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Despite all the wishes you have no doubt given and received for a joyous upcoming year, sometimes deciding how to get the year started can be a challenge.

After getting through the rest of the holidays, it’s often difficult to muster the energy to make one more night special. So why set your sights so high for the turning of the midnight hour on Dec. 31 that anything short of spectacular is disappointing?

This year, try something unique: strive for middle-of-the-road. Here are some whimsical ideas for striking a balance between ho-hum and hurrah as you plan your European New Year.

• Meet me in the middle: To do that, we need to find the middle of Europe. Its location depends on how you define Europe proper. Do you count the dinky little islands or just the main land masses?

A dubious question deserves a dubious answer, so let’s turn to Wikipedia, the popular-if-not-always-authoritative Web site that addresses just this sort of question.

Several candidates claim to be Europe’s midpoint. The Austrian town of Frauenkirchen, near the Hungarian border, is one contender. Ever-bold Lithuania has gone so far as to erect a monument at what it considers Europe’s midpoint — about 12 miles north of its capital of Vilnius, near the village of Purnuškes. Should you go, you could visit Europos Parkas, the Open-Air Museum of the Centre of Europe. The site, which calls itself a museum set in nature, includes the world’s largest sculpture constructed of TV sets, complete with a toppled Lenin statue in the middle.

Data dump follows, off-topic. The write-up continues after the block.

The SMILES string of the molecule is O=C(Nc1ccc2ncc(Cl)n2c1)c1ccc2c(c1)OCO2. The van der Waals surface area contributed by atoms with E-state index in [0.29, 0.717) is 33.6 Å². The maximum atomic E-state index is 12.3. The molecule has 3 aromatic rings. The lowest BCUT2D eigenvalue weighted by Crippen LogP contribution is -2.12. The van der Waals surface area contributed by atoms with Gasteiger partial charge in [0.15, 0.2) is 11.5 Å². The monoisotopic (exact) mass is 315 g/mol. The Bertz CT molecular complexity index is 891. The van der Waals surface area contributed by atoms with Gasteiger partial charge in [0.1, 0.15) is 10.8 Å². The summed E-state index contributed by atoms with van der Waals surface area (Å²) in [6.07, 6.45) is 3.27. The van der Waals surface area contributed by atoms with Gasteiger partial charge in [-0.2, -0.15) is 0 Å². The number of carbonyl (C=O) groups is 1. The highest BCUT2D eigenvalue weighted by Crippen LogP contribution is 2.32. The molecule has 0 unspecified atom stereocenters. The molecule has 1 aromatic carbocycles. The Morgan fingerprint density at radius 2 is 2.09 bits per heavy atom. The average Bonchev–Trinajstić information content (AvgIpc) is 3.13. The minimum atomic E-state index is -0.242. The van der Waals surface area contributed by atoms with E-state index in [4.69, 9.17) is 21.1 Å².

• The company to keep: Twenty-seven countries are now members of the European Union. In keeping with our middle-of-the-road theme, choose as your companion a citizen of the country whose total population ranks dead in the middle — 13th or 14th. According to Eurostat, a European Commission Web site, that would be Hungary or Sweden, respectively. And while you’re at it, make sure he or she is 40.4 years old, which Eurostat says is the average age of the average European citizen.

• Cheers!: An average New Year’s Eve demands an average drink. If you’re in Germany, you might find the easiest beverage to find would be a bottle of Sekt. But no need to go overboard: According to decade-old information available on Germany’s Oeko-Test Web site, or a more recent taste test conducted by Wein-Plus.com, an average-rated bubbly such as the Feist Riesling Extra Dry would do just as well. Or go for Rotkäppchen Deutscher Sekt, which will set you back not much more than 4 euros, and is available at your local discount supermarket.

• Bars and restaurants vs. the couch: If you were to attend a New Year’s party at a London club such as Bondai, Hard Rock, Prohibition or the Rex Club, you could expect to spend anywhere from 20 to 35 (about $30 to $52) pounds for entry and a glass of champagne. And you wouldn’t want to stop there. You’d most likely order snacks and numerous beverages, and don’t forget that taxi home, sending the cost of your evening out soaring like a lit bottle rocket.